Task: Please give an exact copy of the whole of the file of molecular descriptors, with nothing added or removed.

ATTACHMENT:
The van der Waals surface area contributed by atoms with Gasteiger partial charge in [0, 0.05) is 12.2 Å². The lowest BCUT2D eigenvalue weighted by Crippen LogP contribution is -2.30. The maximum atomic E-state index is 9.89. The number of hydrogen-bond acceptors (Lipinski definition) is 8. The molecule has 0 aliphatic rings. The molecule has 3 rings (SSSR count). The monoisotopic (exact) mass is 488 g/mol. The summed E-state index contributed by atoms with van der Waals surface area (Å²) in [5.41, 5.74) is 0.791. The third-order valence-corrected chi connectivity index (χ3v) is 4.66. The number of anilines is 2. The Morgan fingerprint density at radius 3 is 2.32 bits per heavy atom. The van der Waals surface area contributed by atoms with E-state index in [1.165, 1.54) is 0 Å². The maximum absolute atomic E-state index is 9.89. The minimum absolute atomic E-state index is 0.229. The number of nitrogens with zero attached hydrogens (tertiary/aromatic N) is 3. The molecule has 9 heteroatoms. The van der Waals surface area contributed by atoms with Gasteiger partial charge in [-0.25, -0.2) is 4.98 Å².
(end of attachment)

The van der Waals surface area contributed by atoms with Gasteiger partial charge in [0, 0.05) is 12.2 Å². The lowest BCUT2D eigenvalue weighted by Crippen LogP contribution is -2.30. The maximum atomic E-state index is 9.89. The number of hydrogen-bond acceptors (Lipinski definition) is 8. The molecule has 0 aliphatic rings. The molecule has 3 rings (SSSR count). The monoisotopic (exact) mass is 488 g/mol. The summed E-state index contributed by atoms with van der Waals surface area (Å²) in [5.41, 5.74) is 0.791. The third-order valence-corrected chi connectivity index (χ3v) is 4.66. The number of anilines is 2. The Morgan fingerprint density at radius 3 is 2.32 bits per heavy atom. The van der Waals surface area contributed by atoms with E-state index in [1.165, 1.54) is 0 Å². The maximum absolute atomic E-state index is 9.89. The minimum absolute atomic E-state index is 0.229. The number of nitrogens with zero attached hydrogens (tertiary/aromatic N) is 3. The molecule has 9 heteroatoms. The van der Waals surface area contributed by atoms with Gasteiger partial charge in [-0.25, -0.2) is 4.98 Å².